We are aware of the rule so thoroughly established that in the absence [***20] of the evidence heard upon the trial, or all of it, the presumption will be indulged that it, or the part which is lacking, would authorize the judgment, and that regularity will be presumed in the proceedings below in the absence of an affirmative showing to the contrary; but all this is quite removed from the question we have here. The rule just mentioned does not deal with questions of jurisdiction, but only with questions of evidence, practice, and intermediate steps between the acquiring of jurisdiction and the rendition of judgment. Nor do the cases from this court dealing with inquisitions of persons of unsound mind affect the question we have here. The cases upon that subject are collected and discussed in Louisville Title Co. v. Darnell's Committee, 149 Ky. 312, 148 S.W. 369, from which will appear [*468] that this court has entertained different opinions at different stages of its history in regard to what the record of the inquisition should show with reference to jurisdictional facts. But it must not be overlooked that in all those cases the attack upon the inquisition was a collateral one in which the presumption in favor of jurisdiction is given a more [***21] extensive application than when the judgment is attacked directly by appeal. Furthermore, in all those cases the judgments sought to be upheld by the presumption in favor of jurisdiction were rendered by courts having concurrent and original jurisdiction of the subject-matter which, we have found, is not so with circuit courts trying juvenile offenders. If the judgment on inquisition should be questioned by appeal and eventually brought to this court, the precise question under discussion would be presented; in such case we have no difficulty in concluding that if the record was silent as to a jurisdictional fact it would not be permitted to stand under the authorities referred to. If this rule prevails as to the ordinary litigant, [**495] for a greater reason should it prevail in cases like this, where the enforcement of corrective laws enacted for the benefit of infants is involved. We are, therefore, forced to the conclusion that inasmuch as the record fails to show that the court below obtained jurisdiction of the defendant through the provisions of the statute before mentioned, that it had no jurisdiction to try him, and furthermore, we cannot, under such circumstances, indulge [***22] the presumption that such prior proceedings were made to appear upon the trial. It might be said that the question of the jurisdiction of the court was not raised below, or, at any rate, that it does not appear to have been raised, and that if the court did not have jurisdiction that the judgment is void, and the appeal should have been dismissed. A sufficient answer to such an insistence is that these questions were raised in the cases to which we have referred from this court, not including the Davis case, and in them it was determined that the defendant did not have to object to the jurisdiction of the court in order to raise the question on appeal, nor should the appeal be dismissed, but that the judgment should be reversed with proper directions to the court below. If such objection is not required in order for this court to consider it on appeal, neither is a motion for a new trial [*469] necessary, or, if filed, that it should be overruled, in order to present the question to this court.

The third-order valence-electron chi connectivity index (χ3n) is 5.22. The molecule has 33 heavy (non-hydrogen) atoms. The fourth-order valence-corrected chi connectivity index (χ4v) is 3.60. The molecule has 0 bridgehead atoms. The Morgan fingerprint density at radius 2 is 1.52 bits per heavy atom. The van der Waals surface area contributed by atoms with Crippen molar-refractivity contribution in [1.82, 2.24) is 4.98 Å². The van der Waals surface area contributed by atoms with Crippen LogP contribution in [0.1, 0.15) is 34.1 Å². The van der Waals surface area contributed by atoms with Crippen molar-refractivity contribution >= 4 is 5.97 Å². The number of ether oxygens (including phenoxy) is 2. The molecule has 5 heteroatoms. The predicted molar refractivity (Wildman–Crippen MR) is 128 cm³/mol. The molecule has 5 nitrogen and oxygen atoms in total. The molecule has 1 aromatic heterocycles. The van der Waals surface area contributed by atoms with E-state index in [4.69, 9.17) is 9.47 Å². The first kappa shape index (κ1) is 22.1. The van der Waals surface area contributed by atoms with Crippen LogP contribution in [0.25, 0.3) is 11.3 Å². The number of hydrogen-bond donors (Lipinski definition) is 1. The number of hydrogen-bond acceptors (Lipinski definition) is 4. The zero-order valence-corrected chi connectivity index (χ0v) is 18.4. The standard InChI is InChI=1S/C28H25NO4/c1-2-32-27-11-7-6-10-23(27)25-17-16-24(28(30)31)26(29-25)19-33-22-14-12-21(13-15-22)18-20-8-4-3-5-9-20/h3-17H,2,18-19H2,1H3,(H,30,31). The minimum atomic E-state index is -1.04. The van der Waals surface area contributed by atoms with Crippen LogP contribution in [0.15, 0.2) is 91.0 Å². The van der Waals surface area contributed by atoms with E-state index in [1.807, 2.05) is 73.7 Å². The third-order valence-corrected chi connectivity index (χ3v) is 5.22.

It is therefore ordered that the judgment be and it is reversed, with directions for proceedings consistent with this opinion.